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Tex problems

  1. Oct 11, 2007 #1
    First of all: I love this forum! I'm trying to write a blog to help me study for my mid-term.

    I'm having trouble posting tex to the blog... I'm going to try it here and see if it works... It keeps showing equations that I used in older posts...

    Okay here is the pasted text from my blog post:

    The function f(x) = u(x,y) + iv(x,y) is differentiable at a point z= x +iy of a region in the complex plane if and only if the partial derivatives [tex]U_{x}[/tex],[tex]U_{y}[/tex],[tex]V_{x}[/tex],[tex]V_{y}[/tex] are continuos and satisfy the Cauchy-Riemann conditions....

    ----

    okay it worked here... and now it is working at my blog... but I don't know why this keeps happening?
     
  2. jcsd
  3. Oct 11, 2007 #2
    The function f(x) = u(x,y) + iv(x,y) is differentiable at a point z= x +iy of a region in the complex plane if and only if the partial derivatives [tex]U_{x}[/tex],[tex]U_{y}[/tex],[tex]V_{x}[/tex],[tex]V_{y}[/tex] are continuos and satisfy the Cauchy-Riemann conditions.

    Just like in calculus the derivative of f(z) is given by the following limit:

    [tex]f'(z)=\mathop{\lim}\limits_{\Delta z \to 0}\frac{f(z+\Delta z)-f(z)}{\Delta z}[/tex]

    We write f(z) = u(x,y) + iv(x,y)

    And then compute the limit along the real and then the imaginary axis. To do this first we set [tex]\Delta z = \Delta x[/tex], then we set [tex]\Delta z = i \Delta y[/tex].

    With [tex]\Delta z = \Delta x[/tex] we have:

    [tex]f'(z)=\mathop{\lim}\limits_{\Delta x \to 0}\frac{u(x+\Delta x, y)-u(x,y)}{\Delta x} + i\frac{v(x+\Delta x, y)-v(x,y)}{\Delta x}[/tex]

    [tex]u_{x}(x,y) + iv_{x}(x,y)[/tex]

    and with [tex]\Delta z = i \Delta y[/tex] we have:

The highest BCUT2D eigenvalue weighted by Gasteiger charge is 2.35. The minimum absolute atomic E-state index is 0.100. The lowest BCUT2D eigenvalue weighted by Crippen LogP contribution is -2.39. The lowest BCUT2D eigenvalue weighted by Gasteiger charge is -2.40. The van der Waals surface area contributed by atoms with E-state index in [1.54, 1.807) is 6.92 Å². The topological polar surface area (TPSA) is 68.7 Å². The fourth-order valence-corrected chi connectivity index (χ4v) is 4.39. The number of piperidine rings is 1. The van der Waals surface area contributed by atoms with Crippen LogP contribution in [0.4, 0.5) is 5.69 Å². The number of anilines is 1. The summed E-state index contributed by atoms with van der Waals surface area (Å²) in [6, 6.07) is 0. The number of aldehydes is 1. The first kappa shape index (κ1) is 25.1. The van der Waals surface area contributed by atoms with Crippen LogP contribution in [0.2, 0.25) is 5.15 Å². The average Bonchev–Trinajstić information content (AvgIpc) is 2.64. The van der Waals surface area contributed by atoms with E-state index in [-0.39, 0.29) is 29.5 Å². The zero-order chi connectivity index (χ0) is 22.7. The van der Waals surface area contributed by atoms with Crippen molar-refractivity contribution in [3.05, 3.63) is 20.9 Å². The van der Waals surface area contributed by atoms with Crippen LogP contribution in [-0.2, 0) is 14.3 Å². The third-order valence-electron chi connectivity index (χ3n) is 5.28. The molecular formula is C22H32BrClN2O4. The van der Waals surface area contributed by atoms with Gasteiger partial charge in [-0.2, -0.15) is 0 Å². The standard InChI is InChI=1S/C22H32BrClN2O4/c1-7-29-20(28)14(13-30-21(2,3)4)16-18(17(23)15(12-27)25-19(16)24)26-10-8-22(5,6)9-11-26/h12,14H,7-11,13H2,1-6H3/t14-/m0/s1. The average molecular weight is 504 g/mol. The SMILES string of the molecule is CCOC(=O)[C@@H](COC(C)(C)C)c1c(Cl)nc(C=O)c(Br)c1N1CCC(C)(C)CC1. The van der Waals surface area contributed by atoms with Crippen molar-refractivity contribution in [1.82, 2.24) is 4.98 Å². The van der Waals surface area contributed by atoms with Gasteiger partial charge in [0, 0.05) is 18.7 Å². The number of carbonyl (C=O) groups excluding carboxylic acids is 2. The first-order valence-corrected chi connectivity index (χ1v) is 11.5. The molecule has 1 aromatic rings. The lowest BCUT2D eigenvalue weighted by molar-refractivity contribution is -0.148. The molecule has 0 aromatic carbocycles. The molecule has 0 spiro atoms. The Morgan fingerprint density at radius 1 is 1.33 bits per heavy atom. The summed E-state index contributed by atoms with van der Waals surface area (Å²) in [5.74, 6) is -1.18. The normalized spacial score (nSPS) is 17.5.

[tex]f'(z)=\mathop{\lim}\limits_{\Delta y \to 0}\frac{u(x,y + \Delta y)-u(x,y)}{i \Delta y} + i\frac{v(x, y+ \Delta y)-v(x,y)}{i \Delta y}[/tex]

    This is the one to watch. Remember that [tex]\frac{1}{i}=-i[/tex]

    [tex]-iu_{y}(x,y) + v_{y}(x,y)[/tex]

    Now set the real and imaginary parts of the two limits equal to each other since they both define f'(z). From this we get the Cauchy-Riemann conditions.

    This shows that C-R is necessary, but now we much show that it is also sufficient: that is we must show that if the partials meet the C-R condition then f(z) is differentiable. Once we show this we will have proved the theorem.

    If [tex]U_{x}[/tex],[tex]U_{y}[/tex],[tex]V_{x}[/tex],[tex]V_{y}[/tex] are continuous at the point (x, y) then:

    [tex]\Delta u = u_{x} \Delta x + u_{y} \Delta y + \epsilon_{1}| \Delta z|[/tex]
    [tex]\Delta v = v_{x} \Delta x + v_{y} \Delta y + \epsilon_{2}| \Delta z|[/tex]

    Where [tex]| \Delta z|=sqrt{\Delta x^{2}+\Delta y^{2}}[/tex]
    [tex]\mathop{\lim}\limits_{\Delta z \to 0}\epsilon_{1} =\mathop{\lim}\limits_{\Delta z \to 0}\epsilon_{2}=0[/tex]

    and

    [tex]\Delta u = u(x+ \Delta x, y+ \Delta y)-u(x,y)[/tex]
    [tex]\Delta v = v(x+ \Delta x, y+ \Delta y)-v(x,y)[/tex]

    Calling [tex]\Delta f = \Delta u + i \Delta v[/tex], we have

    [tex]\frac{\Delta f}{\Delta z}=\frac{\Delta u}{\Delta z}+i\frac{\Delta v}{\Delta z}[/tex]
    [tex]=u_{x}\frac{\Delta x}{\Delta z}+u_{y}\frac{\Delta y}{\Delta z}[/tex]
    [tex] + iv_{x}\frac{\Delta x}{\Delta z}+iv_{y}\frac{\Delta y}{\Delta z}+ (\epsilon_{1} +i\epsilon_{2})\frac{|\Delta z|}{\Delta z}[/tex]
     
    Last edited: Oct 11, 2007
  4. Oct 11, 2007 #3

    Moonbear

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    If it's not displaying correctly, try clearing your cache. Sometimes that causes problems on the main pages if you edit things, and I'm not sure if that happens in the blogs too (I didn't even remember that we had LaTex enabled in the blogs).
     
  5. Oct 11, 2007 #4
    Please don't turn it off I'm having such a good time!
     
  6. Oct 11, 2007 #5
    I tried clearing the cache and that didn't work... the od thing is everything looks find here, but not on the blog post...
     
  7. Oct 11, 2007 #6

    robphy

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    Last edited: Oct 11, 2007
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